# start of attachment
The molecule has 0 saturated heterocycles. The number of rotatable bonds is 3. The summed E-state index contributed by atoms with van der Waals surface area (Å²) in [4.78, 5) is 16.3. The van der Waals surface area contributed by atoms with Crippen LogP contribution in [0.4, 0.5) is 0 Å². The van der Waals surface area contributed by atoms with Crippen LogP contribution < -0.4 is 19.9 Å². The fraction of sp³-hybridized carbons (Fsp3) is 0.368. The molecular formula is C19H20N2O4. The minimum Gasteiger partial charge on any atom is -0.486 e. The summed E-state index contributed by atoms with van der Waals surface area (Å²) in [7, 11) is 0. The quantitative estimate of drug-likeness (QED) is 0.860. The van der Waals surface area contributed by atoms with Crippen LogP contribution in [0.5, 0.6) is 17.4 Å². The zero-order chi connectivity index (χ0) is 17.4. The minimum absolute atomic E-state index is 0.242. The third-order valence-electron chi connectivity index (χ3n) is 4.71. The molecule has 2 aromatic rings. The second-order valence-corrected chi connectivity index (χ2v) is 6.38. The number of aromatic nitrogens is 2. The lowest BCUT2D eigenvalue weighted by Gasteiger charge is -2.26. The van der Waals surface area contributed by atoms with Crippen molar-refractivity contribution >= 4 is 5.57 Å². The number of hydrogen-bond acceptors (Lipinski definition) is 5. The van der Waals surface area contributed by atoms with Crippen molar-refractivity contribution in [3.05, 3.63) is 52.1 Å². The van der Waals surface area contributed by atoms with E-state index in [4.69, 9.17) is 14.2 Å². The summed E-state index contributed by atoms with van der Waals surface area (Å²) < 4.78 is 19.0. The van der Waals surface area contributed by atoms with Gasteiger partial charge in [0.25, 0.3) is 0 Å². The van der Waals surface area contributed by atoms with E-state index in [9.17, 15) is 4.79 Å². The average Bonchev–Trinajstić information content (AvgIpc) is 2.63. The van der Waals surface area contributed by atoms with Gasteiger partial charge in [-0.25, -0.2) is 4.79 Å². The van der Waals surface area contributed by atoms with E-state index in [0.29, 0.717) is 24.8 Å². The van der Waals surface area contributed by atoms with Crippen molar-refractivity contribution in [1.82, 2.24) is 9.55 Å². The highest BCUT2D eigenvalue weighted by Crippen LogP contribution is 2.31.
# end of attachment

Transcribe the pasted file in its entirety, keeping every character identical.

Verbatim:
The molecule has 0 saturated heterocycles. The number of rotatable bonds is 3. The summed E-state index contributed by atoms with van der Waals surface area (Å²) in [4.78, 5) is 16.3. The van der Waals surface area contributed by atoms with Crippen LogP contribution in [0.4, 0.5) is 0 Å². The van der Waals surface area contributed by atoms with Crippen LogP contribution < -0.4 is 19.9 Å². The fraction of sp³-hybridized carbons (Fsp3) is 0.368. The molecular formula is C19H20N2O4. The minimum Gasteiger partial charge on any atom is -0.486 e. The summed E-state index contributed by atoms with van der Waals surface area (Å²) in [7, 11) is 0. The quantitative estimate of drug-likeness (QED) is 0.860. The van der Waals surface area contributed by atoms with Crippen LogP contribution in [0.5, 0.6) is 17.4 Å². The zero-order chi connectivity index (χ0) is 17.4. The minimum absolute atomic E-state index is 0.242. The third-order valence-electron chi connectivity index (χ3n) is 4.71. The molecule has 2 aromatic rings. The second-order valence-corrected chi connectivity index (χ2v) is 6.38. The number of aromatic nitrogens is 2. The lowest BCUT2D eigenvalue weighted by Gasteiger charge is -2.26. The van der Waals surface area contributed by atoms with Crippen molar-refractivity contribution >= 4 is 5.57 Å². The number of hydrogen-bond acceptors (Lipinski definition) is 5. The van der Waals surface area contributed by atoms with Crippen molar-refractivity contribution in [3.05, 3.63) is 52.1 Å². The van der Waals surface area contributed by atoms with E-state index in [4.69, 9.17) is 14.2 Å². The summed E-state index contributed by atoms with van der Waals surface area (Å²) < 4.78 is 19.0. The van der Waals surface area contributed by atoms with Gasteiger partial charge in [0.25, 0.3) is 0 Å². The van der Waals surface area contributed by atoms with E-state index in [9.17, 15) is 4.79 Å². The average Bonchev–Trinajstić information content (AvgIpc) is 2.63. The van der Waals surface area contributed by atoms with Gasteiger partial charge in [-0.25, -0.2) is 4.79 Å². The van der Waals surface area contributed by atoms with E-state index in [0.29, 0.717) is 24.8 Å². The van der Waals surface area contributed by atoms with Crippen molar-refractivity contribution in [1.82, 2.24) is 9.55 Å². The highest BCUT2D eigenvalue weighted by Crippen LogP contribution is 2.31.